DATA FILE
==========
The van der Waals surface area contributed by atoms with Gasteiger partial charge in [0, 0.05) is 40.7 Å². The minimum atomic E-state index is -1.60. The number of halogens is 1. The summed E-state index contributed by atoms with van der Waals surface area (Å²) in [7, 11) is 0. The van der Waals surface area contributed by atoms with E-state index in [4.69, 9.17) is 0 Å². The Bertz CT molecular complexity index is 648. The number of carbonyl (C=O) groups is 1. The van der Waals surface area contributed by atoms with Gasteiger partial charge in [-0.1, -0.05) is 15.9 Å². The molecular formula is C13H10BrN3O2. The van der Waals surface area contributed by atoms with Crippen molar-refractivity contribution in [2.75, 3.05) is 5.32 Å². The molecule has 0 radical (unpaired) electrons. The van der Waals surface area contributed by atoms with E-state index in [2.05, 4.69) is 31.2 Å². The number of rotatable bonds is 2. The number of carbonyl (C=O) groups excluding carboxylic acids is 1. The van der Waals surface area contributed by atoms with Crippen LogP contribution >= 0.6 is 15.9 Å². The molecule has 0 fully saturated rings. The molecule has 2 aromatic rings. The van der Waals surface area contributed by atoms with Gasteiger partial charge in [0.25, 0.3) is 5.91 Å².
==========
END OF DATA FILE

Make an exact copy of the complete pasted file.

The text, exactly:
The van der Waals surface area contributed by atoms with Gasteiger partial charge in [0, 0.05) is 40.7 Å². The minimum atomic E-state index is -1.60. The number of halogens is 1. The summed E-state index contributed by atoms with van der Waals surface area (Å²) in [7, 11) is 0. The van der Waals surface area contributed by atoms with E-state index in [4.69, 9.17) is 0 Å². The Bertz CT molecular complexity index is 648. The number of carbonyl (C=O) groups is 1. The van der Waals surface area contributed by atoms with Gasteiger partial charge in [-0.1, -0.05) is 15.9 Å². The molecular formula is C13H10BrN3O2. The van der Waals surface area contributed by atoms with Crippen molar-refractivity contribution in [2.75, 3.05) is 5.32 Å². The molecule has 0 radical (unpaired) electrons. The van der Waals surface area contributed by atoms with E-state index in [2.05, 4.69) is 31.2 Å². The number of rotatable bonds is 2. The number of carbonyl (C=O) groups excluding carboxylic acids is 1. The van der Waals surface area contributed by atoms with Crippen LogP contribution >= 0.6 is 15.9 Å². The molecule has 0 fully saturated rings. The molecule has 2 aromatic rings. The van der Waals surface area contributed by atoms with Gasteiger partial charge in [0.25, 0.3) is 5.91 Å².